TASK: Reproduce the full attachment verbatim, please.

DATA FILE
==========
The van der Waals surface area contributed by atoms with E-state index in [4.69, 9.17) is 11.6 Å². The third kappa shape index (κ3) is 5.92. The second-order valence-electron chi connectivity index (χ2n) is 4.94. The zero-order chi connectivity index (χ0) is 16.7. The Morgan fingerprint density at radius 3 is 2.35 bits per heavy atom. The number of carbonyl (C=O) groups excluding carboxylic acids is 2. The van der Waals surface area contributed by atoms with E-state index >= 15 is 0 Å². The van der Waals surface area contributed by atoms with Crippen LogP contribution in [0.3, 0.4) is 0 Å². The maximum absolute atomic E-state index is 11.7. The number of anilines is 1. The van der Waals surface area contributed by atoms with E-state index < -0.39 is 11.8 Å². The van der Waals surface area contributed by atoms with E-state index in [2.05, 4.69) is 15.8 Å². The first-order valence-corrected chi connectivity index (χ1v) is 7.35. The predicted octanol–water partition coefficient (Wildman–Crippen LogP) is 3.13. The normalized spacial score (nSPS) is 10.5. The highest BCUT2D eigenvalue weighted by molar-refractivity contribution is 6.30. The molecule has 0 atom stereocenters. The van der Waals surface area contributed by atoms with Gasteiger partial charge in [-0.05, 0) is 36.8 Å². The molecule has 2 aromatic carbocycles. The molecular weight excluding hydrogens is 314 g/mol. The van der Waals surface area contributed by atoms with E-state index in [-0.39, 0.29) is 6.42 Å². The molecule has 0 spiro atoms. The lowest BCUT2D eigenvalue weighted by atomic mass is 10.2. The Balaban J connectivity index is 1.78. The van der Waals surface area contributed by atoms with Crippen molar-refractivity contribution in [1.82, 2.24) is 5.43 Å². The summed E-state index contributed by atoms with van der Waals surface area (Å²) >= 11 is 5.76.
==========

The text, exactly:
The van der Waals surface area contributed by atoms with E-state index in [4.69, 9.17) is 11.6 Å². The third kappa shape index (κ3) is 5.92. The second-order valence-electron chi connectivity index (χ2n) is 4.94. The zero-order chi connectivity index (χ0) is 16.7. The Morgan fingerprint density at radius 3 is 2.35 bits per heavy atom. The number of carbonyl (C=O) groups excluding carboxylic acids is 2. The van der Waals surface area contributed by atoms with E-state index >= 15 is 0 Å². The van der Waals surface area contributed by atoms with Crippen LogP contribution in [0.3, 0.4) is 0 Å². The maximum absolute atomic E-state index is 11.7. The number of anilines is 1. The van der Waals surface area contributed by atoms with E-state index < -0.39 is 11.8 Å². The van der Waals surface area contributed by atoms with E-state index in [2.05, 4.69) is 15.8 Å². The first-order valence-corrected chi connectivity index (χ1v) is 7.35. The predicted octanol–water partition coefficient (Wildman–Crippen LogP) is 3.13. The normalized spacial score (nSPS) is 10.5. The highest BCUT2D eigenvalue weighted by molar-refractivity contribution is 6.30. The molecule has 0 atom stereocenters. The van der Waals surface area contributed by atoms with Gasteiger partial charge in [-0.05, 0) is 36.8 Å². The molecule has 2 aromatic carbocycles. The molecular weight excluding hydrogens is 314 g/mol. The van der Waals surface area contributed by atoms with E-state index in [-0.39, 0.29) is 6.42 Å². The molecule has 0 spiro atoms. The lowest BCUT2D eigenvalue weighted by atomic mass is 10.2. The Balaban J connectivity index is 1.78. The van der Waals surface area contributed by atoms with Crippen molar-refractivity contribution in [1.82, 2.24) is 5.43 Å². The summed E-state index contributed by atoms with van der Waals surface area (Å²) >= 11 is 5.76.